Synthesis vs. Creativity. There’s an additional dimension in the discussion of creativity: the widely indiscernable but decisive difference between the skilled jugglers and do-or-die creators. The juggler is so well versed and educated in the lexicon and its innovators that he adeptly and fluidly strings paragraphs together, never dropping any sentence because of his second-natured fluency—the essence of synthetic imagination. The juggler has a leg up on the copycat who is undoubtedly an imitator for having one primary influence, whereas the player who juggles many influences is simply not a fool. However, that mentality is not the stuff “genius” is made of. We guitar players know this because most of us fall under the juggler category, and can therefore easily spot others of the sort.

Guitar Detour

Is there a Google Maps for this stuff?

Creative imagination is what makes legends. Napoleon Hill said of it, “This faculty functions only when the conscious mind is working at an exceedingly rapid rate, as for example, when the conscious mind is stimulated through the emotion of a strong desire.” I admit I haven’t done the reading on the neuroscience, but tapping into a pool of inspiration from some sort of alternate dimension in the universe seems to be the general gist of how it’s usually described in layman’s terms. Of course, it’s difficult to get to creative imagination without first informing your playing with the synthetic approach. Usually, the creative road is preceded by some detour from the synthetic road, an offramp instantiated by a sound’s resonance with any individual’s particular personal circumstances or experiences. However early or late the detour happens along this synthetic road is the primary variable here, yielding creativity in idioms of varying complexity, whatever that’s worth (not much for the uninitiated).

Berlin and The Freshness of Different and New. I just arrived in Berlin, Germany earlier this week. Berlin is a place where creativity, individuality, being yourself and “non-stereotypical German” attitudes about life are everywhere. Somehow the remnants and artifacts of the old Eastern communist section have given way to a hotbed for artists and start-ups.

Berlin Street Art

Berlin: Wie geht es Ihnen?

Start-ups make a funny comparison with musical creativity. In my mind, the parallel has most to do with the risk-taking involved with both. The well-publicized odds for startup success are abysmal—for every Facebook, there are a gazillion failed ideas. Likewise, at every skill level from Jack White “idiocy” to Berklee erudition, there are very seldom people who can actually make a living from guitar playing. From the hundred or so studs per class coming out of Berklee every year for guitar, probably 2 or 3 get to live the professional dream, not to mention other schools like New School, Musicians Institute, etc. Being a starving creative takes balls, just like laying it all on the line to try an idea that probably won’t go anywhere.

There’s another important parallel, though. While the statistical odds for either are more or less akin to flopping the nuts in Texas Hold’em, pure probabilities are not the name of the game, as naysayers and skeptics would have you think. It seems that every success story has a lot more to do with just raw luck of the draw, with many factors coming down to the trite but impactful qualities we’re used to reading about—persistence, passion, originality, etc. We’re not talking about Taleb’s Fooled by Randomness—there’s more than plenty of “alpha“ to go around here (if you don’t get that reference please don’t punch me).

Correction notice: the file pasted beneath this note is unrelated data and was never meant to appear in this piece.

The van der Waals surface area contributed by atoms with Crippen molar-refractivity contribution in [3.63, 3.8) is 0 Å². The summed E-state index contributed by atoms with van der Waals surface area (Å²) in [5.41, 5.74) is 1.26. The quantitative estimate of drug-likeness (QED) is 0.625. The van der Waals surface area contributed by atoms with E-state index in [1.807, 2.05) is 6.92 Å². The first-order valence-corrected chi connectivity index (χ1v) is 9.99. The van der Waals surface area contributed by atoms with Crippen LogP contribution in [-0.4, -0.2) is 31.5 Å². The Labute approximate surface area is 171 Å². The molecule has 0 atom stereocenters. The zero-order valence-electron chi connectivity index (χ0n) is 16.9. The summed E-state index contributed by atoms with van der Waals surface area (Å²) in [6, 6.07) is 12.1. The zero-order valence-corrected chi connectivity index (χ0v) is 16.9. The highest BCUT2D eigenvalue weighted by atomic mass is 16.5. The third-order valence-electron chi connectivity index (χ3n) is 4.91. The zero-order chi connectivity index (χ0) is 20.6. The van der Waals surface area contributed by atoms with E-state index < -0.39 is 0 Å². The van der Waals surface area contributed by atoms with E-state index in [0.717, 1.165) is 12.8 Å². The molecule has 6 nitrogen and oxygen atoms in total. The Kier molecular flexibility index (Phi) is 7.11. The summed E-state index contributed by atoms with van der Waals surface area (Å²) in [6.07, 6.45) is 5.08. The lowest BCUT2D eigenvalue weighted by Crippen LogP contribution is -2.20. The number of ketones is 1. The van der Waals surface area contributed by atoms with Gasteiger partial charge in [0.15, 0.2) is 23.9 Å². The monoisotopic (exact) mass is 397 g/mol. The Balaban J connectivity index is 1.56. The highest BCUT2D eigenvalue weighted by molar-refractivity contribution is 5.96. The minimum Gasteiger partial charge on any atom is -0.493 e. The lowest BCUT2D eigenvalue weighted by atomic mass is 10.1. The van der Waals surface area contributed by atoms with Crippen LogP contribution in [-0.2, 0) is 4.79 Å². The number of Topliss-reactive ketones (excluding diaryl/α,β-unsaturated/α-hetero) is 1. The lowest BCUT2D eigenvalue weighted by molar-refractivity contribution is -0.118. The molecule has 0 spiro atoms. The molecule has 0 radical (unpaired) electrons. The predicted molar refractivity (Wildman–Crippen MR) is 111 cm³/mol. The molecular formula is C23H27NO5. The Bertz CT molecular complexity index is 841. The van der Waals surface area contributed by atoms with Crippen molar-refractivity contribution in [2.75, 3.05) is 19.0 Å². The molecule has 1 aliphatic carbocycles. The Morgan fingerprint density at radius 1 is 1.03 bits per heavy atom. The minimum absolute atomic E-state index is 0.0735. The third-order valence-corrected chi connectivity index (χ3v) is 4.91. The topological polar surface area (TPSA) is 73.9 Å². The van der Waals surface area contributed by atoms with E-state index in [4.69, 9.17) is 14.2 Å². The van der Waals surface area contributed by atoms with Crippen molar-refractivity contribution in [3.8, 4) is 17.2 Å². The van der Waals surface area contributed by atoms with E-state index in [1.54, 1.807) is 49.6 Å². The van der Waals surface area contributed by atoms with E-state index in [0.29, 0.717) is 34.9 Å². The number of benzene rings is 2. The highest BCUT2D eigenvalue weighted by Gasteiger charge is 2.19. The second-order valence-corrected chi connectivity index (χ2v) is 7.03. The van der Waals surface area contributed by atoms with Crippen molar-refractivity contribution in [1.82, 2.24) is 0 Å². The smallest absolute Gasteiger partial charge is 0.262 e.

There’s a very important difference between musical creativity and start-ups, though. I think the guitar listener rewards true innovation more than the tech world does (first-mover arguments welcome). A new technology can floor the hacker community but rarely does the modern scientific tinkerer/discover single-handedly grab market relevance, while concurrently, there were tons of social networks before Facebook, just as one example. However, IMO guitar players are very well rewarded for doing something truly both fresh and refreshing. Name any guitar great and he likely achieved immortality and spawned countless copycats with the creative and not synthetic approach to imagination.

Of course, innovation is just one prerequisite—marketability often matters, especially in (or since) the rock/MTV world. No one ever thought Eddie Van Halen didn’t look like the baddest mofo in the history of the universe…but he also musically elevated the instrument like no one ever, according to some accounts. More on this in Part 3.

Matt Bellamy Muse Guitar

Who looks down at Matt Bellamy’s innovations?

Rock, Pop and Songs. There needs to be a clear distinction made between heavily guitar-focused music and song-focused music. Everything I’ve said so far has more to do with heavily guitar-centered songs where the brilliance of the guitar elevates the band/artist to widespread exposure. This paradigm is the sole determinant in jazz, a typical driver in metal and a historically more prevalent factor in rock and roll’s heyday, but also associated with the fame of recent rock innovators like Matt Bellamy from Muse.

In contrast, in song-oriented rock/pop or singer/songwriter-type music, the focus in most cases is purely on the talent of the vocalist and the song’s hooks. The progressions are often highlighted by platitude after platitude, but there’s always something compelling about the tone of the vocalist’s voice—and when you hear the hook, you really freaking hear it. But this is guitar dork, a guitar blog for guitar dorks, and guitar is interesting, so if you don’t like it, you can f*** off. :-)

Next, Part 2: How All This Creativity BS Relates To You, The Guitar Player. Read it here


A Guitar Player’s Visitor’s Guide to New York City

Manny's Music Old

Lots of guitar history in the city.